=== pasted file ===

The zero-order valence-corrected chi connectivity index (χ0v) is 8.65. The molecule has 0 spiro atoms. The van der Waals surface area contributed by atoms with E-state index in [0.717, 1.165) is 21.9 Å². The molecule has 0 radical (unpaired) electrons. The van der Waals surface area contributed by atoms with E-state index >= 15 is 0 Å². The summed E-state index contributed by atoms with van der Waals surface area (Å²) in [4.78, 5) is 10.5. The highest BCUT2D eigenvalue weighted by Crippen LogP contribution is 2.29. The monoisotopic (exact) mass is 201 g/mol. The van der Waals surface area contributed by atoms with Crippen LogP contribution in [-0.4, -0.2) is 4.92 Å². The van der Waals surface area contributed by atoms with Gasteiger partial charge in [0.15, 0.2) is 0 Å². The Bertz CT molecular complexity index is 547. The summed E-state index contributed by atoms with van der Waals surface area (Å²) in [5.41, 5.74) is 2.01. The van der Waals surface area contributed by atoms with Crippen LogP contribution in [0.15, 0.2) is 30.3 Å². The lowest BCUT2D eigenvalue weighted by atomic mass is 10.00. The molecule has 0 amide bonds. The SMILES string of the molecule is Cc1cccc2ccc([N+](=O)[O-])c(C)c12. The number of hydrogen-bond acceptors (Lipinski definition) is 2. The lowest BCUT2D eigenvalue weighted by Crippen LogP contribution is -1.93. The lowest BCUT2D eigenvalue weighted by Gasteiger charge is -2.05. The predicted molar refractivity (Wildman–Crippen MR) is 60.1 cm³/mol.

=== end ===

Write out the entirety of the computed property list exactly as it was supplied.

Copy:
The zero-order valence-corrected chi connectivity index (χ0v) is 8.65. The molecule has 0 spiro atoms. The van der Waals surface area contributed by atoms with E-state index in [0.717, 1.165) is 21.9 Å². The molecule has 0 radical (unpaired) electrons. The van der Waals surface area contributed by atoms with E-state index >= 15 is 0 Å². The summed E-state index contributed by atoms with van der Waals surface area (Å²) in [4.78, 5) is 10.5. The highest BCUT2D eigenvalue weighted by Crippen LogP contribution is 2.29. The monoisotopic (exact) mass is 201 g/mol. The van der Waals surface area contributed by atoms with Crippen LogP contribution in [-0.4, -0.2) is 4.92 Å². The van der Waals surface area contributed by atoms with Gasteiger partial charge in [0.15, 0.2) is 0 Å². The Bertz CT molecular complexity index is 547. The summed E-state index contributed by atoms with van der Waals surface area (Å²) in [5.41, 5.74) is 2.01. The van der Waals surface area contributed by atoms with Crippen LogP contribution in [0.15, 0.2) is 30.3 Å². The lowest BCUT2D eigenvalue weighted by atomic mass is 10.00. The molecule has 0 amide bonds. The SMILES string of the molecule is Cc1cccc2ccc([N+](=O)[O-])c(C)c12. The number of hydrogen-bond acceptors (Lipinski definition) is 2. The lowest BCUT2D eigenvalue weighted by Crippen LogP contribution is -1.93. The lowest BCUT2D eigenvalue weighted by Gasteiger charge is -2.05. The predicted molar refractivity (Wildman–Crippen MR) is 60.1 cm³/mol.